The people of this country want more bipartisanship. They want the government to run better. They want us to help the private sector create jobs. That was the message out of the election, and we'd better heed it.
Putting words in the mouth of "the people" is a standard rhetorical trick that bugs me because the words so rarely reflect anything like what "the people" are be saying.  For this election, the polls I've seen indicate the people were sending only the third of the three messages in Klobuchar's list.

But I want to comment on the first of the three, the message of "bipartisanship."  It's something the DC-based chattering classes talk about a lot more than the population at large.  In the context of the SCLM, it basically means Democrats should shut up and accede to whatever Republicans demand.  When "the people" say it, I think they mean something entirely different.  In that case, bipartisanship means, "I want the noise to stop and technocrats to implement policies I like."  People don't want to have to wade through the claims and counterclaims to figure out what is really going on.  It's work.  Hard work, in fact, because so many in the media are either stenographers or charlatans.  And the work is not done once the truth is discovered.  Politicians need to be called, advocacy groups joined, donations made, letters written, etc., etc.  All that takes time - time people either don't have or would rather spend watching re-runs of Hogan's Heros.  Essentially, indicating a desire for bipartisanship is the adult equivalent of a kid sticking his fingers in his ears and saying "La la la la la" really loud.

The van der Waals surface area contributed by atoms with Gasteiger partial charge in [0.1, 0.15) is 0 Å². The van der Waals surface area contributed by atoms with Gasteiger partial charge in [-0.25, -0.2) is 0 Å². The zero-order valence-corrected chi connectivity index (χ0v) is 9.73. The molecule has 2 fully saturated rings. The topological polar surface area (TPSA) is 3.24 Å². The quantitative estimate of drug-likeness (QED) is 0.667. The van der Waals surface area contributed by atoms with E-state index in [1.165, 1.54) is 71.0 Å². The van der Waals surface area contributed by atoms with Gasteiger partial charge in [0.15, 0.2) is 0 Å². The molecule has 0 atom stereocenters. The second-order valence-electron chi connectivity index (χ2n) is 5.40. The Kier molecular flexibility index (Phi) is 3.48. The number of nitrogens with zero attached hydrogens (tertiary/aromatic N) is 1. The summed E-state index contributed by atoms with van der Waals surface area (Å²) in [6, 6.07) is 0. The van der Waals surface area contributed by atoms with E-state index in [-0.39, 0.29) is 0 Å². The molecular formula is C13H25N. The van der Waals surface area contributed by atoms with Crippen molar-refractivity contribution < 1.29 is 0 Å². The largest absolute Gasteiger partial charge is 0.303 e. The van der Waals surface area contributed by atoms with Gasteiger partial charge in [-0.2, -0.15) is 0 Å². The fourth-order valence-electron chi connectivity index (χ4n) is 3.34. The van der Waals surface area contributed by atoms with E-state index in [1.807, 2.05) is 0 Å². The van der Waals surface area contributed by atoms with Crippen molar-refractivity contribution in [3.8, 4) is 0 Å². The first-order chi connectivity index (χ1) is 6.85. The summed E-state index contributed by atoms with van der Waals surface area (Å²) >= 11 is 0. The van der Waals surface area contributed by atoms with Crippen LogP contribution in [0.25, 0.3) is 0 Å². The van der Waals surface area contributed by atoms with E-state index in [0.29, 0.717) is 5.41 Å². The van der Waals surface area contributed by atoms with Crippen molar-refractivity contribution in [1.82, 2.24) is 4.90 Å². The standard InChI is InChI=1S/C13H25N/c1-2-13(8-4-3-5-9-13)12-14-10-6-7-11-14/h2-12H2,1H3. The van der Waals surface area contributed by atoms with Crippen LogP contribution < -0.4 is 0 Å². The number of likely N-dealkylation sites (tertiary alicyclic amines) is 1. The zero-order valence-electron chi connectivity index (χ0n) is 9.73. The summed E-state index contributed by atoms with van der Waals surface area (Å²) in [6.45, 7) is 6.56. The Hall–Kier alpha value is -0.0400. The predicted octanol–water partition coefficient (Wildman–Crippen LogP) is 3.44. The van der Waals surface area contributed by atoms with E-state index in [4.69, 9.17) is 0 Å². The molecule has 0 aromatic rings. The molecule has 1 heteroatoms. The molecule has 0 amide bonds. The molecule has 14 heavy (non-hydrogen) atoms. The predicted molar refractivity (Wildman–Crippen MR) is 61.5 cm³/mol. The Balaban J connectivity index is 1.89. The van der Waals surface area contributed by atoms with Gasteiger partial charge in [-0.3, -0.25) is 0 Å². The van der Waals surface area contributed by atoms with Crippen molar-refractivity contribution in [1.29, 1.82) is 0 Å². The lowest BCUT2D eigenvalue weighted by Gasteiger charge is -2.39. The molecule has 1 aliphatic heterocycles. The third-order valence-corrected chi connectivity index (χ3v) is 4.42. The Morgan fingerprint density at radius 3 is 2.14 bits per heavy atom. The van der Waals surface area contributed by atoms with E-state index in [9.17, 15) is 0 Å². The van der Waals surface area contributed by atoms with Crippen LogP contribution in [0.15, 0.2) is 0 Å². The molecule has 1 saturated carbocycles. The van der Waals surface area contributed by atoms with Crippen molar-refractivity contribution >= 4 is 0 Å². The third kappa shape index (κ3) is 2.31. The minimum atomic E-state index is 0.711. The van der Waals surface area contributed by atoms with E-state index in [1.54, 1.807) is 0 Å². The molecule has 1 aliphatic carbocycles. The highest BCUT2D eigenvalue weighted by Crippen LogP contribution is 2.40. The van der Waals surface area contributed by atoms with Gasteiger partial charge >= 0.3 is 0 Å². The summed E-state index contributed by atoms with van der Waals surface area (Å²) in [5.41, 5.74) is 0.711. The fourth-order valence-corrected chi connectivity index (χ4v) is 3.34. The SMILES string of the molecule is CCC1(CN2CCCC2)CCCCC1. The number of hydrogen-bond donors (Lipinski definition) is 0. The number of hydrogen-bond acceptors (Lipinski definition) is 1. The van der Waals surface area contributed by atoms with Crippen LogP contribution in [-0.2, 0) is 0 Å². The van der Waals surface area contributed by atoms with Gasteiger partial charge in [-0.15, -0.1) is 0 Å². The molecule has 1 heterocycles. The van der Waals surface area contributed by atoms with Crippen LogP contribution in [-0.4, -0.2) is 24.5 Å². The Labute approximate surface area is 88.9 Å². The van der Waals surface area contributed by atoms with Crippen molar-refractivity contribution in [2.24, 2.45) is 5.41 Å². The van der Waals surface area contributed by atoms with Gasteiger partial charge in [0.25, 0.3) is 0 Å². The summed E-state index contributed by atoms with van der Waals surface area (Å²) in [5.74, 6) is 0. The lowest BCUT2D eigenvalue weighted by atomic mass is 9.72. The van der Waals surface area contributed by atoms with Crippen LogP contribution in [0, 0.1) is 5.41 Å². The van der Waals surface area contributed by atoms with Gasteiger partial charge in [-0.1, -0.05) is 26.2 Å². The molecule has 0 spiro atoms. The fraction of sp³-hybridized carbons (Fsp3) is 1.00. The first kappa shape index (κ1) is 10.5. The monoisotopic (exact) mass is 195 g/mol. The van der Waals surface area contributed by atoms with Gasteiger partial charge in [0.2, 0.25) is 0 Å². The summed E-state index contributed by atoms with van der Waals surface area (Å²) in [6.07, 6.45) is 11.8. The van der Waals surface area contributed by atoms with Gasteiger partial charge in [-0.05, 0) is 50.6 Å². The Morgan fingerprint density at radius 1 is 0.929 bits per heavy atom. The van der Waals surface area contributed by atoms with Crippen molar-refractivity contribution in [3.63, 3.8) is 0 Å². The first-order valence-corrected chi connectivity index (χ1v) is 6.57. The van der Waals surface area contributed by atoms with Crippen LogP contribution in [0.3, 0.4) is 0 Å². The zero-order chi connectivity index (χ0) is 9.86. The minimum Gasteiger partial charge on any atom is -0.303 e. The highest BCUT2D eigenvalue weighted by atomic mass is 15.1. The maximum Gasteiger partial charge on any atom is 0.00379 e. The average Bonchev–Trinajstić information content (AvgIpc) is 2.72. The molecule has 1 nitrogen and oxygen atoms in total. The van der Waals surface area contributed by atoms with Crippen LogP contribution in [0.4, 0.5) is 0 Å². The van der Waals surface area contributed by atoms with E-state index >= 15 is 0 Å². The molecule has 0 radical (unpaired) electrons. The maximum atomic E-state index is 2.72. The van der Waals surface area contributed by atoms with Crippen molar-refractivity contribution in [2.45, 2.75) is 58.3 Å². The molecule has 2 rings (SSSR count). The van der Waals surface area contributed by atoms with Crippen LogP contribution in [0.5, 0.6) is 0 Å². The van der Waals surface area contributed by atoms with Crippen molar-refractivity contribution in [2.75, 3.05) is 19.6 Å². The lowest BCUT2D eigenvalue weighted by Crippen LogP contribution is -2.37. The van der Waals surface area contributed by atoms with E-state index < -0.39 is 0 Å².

Sunday, November 14, 2010

It's All Fun and Games Until Somebody's Taxes Get Hiked

Via several blogs, I've come across this interactive graphic entitled "Budget Puzzle" from the NYT.  It's somewhat buggy (sometimes allowing both mutually exclusive items to be selected) but it is also much more comprehensible than the other budget calculators I've played with.  Most others only give results for the next year, but the NYT version shows results at two different points in the future, which is much more useful.  My solution used early withdrawals from our land wars in Asia, efforts to slow the growth rate of medical expenses, an end to the giant tax holiday the rich have enjoyed over the past 7-9 years, and new taxes on carbon and the banksters.

ETA: Klein has links to some other budget calculators.